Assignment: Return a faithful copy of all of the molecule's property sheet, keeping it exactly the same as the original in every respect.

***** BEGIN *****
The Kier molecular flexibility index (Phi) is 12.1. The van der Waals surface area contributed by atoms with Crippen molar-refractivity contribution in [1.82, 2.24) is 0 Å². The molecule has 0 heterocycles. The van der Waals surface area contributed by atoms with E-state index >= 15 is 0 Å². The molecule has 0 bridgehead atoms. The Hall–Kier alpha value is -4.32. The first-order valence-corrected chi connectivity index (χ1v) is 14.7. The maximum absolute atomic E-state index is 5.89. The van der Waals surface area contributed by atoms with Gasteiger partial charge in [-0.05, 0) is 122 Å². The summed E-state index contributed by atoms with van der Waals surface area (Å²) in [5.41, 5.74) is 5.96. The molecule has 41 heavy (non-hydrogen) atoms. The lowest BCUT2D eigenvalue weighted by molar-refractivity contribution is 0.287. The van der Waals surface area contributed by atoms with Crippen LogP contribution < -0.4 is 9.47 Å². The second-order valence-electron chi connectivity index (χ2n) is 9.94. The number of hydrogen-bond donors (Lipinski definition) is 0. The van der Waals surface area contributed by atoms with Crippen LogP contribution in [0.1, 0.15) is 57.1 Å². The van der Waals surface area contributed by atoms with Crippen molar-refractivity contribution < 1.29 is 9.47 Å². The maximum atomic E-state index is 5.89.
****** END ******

The Kier molecular flexibility index (Phi) is 12.1. The van der Waals surface area contributed by atoms with Crippen molar-refractivity contribution in [1.82, 2.24) is 0 Å². The molecule has 0 heterocycles. The van der Waals surface area contributed by atoms with E-state index >= 15 is 0 Å². The molecule has 0 bridgehead atoms. The Hall–Kier alpha value is -4.32. The first-order valence-corrected chi connectivity index (χ1v) is 14.7. The maximum absolute atomic E-state index is 5.89. The van der Waals surface area contributed by atoms with Gasteiger partial charge in [-0.05, 0) is 122 Å². The summed E-state index contributed by atoms with van der Waals surface area (Å²) in [5.41, 5.74) is 5.96. The molecule has 41 heavy (non-hydrogen) atoms. The lowest BCUT2D eigenvalue weighted by molar-refractivity contribution is 0.287. The van der Waals surface area contributed by atoms with Crippen LogP contribution < -0.4 is 9.47 Å². The second-order valence-electron chi connectivity index (χ2n) is 9.94. The number of hydrogen-bond donors (Lipinski definition) is 0. The van der Waals surface area contributed by atoms with Crippen LogP contribution in [0.1, 0.15) is 57.1 Å². The van der Waals surface area contributed by atoms with Crippen molar-refractivity contribution < 1.29 is 9.47 Å². The maximum atomic E-state index is 5.89.